"Between 1940 and 1945 Winston Churchill was probably the most popular British prime minister of all time. In May 1945 his approval rating in the opinion polls, which had never fallen below 78 percent, stood at 83 percent. With few exceptions, politicians and commentators confidently predicted that he would lead the Conservatives to victory at the forthcoming general election.
In the event, he led them to one of their greatest ever defeats. It was also one for which he was partly responsible, because the very qualities that had made him a great leader in war were ill-suited to domestic politics in peacetime."
Is it possible that a liberation movement in 2016, 22 years after the end of "a war", could find itself in the same position as Winston Churchill found himself in 1945?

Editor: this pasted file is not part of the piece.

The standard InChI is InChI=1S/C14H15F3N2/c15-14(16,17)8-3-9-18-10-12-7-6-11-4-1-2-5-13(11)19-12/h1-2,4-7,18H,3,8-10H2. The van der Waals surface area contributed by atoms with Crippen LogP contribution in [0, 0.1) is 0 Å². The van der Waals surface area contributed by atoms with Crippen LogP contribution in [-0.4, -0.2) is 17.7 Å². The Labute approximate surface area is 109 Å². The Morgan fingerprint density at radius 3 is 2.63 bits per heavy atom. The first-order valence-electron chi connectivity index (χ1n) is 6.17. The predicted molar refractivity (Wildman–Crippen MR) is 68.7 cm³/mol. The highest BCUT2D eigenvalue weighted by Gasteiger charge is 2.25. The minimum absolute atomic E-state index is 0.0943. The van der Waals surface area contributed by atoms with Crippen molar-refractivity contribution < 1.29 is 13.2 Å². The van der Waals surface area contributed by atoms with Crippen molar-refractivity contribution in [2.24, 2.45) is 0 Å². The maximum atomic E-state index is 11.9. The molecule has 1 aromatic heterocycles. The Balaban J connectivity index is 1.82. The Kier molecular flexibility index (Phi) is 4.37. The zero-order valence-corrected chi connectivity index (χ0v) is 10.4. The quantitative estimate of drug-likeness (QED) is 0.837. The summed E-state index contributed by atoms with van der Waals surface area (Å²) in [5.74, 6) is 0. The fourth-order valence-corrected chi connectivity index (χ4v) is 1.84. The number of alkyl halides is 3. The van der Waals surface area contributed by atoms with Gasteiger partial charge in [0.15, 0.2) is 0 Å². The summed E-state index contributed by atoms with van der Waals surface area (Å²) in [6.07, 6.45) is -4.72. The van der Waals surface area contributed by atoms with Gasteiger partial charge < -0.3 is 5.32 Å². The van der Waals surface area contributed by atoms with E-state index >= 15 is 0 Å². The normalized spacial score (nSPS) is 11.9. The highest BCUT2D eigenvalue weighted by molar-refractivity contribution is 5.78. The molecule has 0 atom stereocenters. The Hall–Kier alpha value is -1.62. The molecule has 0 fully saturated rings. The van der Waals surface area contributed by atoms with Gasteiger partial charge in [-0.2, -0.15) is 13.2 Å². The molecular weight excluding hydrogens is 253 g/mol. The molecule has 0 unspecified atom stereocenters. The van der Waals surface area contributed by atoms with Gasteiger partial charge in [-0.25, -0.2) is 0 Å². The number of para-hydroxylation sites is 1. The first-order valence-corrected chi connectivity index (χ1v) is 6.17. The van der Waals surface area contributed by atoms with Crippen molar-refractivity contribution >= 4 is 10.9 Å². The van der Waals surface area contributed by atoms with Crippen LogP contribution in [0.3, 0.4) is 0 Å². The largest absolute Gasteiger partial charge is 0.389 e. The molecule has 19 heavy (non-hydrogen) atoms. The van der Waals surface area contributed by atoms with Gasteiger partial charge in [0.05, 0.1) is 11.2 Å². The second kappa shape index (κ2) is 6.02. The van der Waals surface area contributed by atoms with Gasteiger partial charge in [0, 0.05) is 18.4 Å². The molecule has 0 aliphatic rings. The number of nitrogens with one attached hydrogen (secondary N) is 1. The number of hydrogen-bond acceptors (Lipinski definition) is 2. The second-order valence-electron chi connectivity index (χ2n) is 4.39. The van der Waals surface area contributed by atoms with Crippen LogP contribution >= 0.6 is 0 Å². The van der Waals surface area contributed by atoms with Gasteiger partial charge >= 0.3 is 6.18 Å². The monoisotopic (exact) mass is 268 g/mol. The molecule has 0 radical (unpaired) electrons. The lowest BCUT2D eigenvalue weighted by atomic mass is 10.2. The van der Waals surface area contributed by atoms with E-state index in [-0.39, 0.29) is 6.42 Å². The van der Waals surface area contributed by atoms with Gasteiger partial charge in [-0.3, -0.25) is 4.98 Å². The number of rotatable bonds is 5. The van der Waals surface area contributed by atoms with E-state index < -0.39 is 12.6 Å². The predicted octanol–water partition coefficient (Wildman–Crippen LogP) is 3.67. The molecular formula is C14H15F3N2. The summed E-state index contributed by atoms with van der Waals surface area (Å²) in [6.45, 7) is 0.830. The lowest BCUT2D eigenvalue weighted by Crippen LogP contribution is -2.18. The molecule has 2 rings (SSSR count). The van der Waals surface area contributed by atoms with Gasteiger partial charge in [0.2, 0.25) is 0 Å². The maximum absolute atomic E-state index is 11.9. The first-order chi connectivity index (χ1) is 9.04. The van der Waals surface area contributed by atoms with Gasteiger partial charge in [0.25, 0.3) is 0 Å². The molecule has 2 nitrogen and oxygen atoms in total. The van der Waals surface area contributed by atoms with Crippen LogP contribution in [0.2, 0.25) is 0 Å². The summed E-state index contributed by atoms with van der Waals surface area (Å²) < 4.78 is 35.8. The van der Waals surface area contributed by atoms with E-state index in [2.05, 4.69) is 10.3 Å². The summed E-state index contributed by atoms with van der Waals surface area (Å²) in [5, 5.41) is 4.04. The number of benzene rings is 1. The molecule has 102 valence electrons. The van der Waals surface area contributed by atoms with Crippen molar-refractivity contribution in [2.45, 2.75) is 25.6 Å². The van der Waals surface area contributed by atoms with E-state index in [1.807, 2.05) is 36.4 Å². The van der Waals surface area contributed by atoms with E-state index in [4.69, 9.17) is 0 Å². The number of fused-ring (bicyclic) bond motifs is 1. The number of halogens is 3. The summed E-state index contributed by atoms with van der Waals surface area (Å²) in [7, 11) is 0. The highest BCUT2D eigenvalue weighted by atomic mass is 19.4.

Nelson Mandela knew how to make the transition from war to peace, and from tribal leadership to democratic politics, but his party have not heeded (t)his lesson and so they find themselves losing the very thing that they strove for for almost 100 years.
I try to stay away from politics and so ask that the political commentators write some essays on what has happened to Africa's liberation movements, and why in many cases, they have failed to live up to their peoples' expectations. I'm sure that this can be done in a trusting way and without attacking any individual or agenda.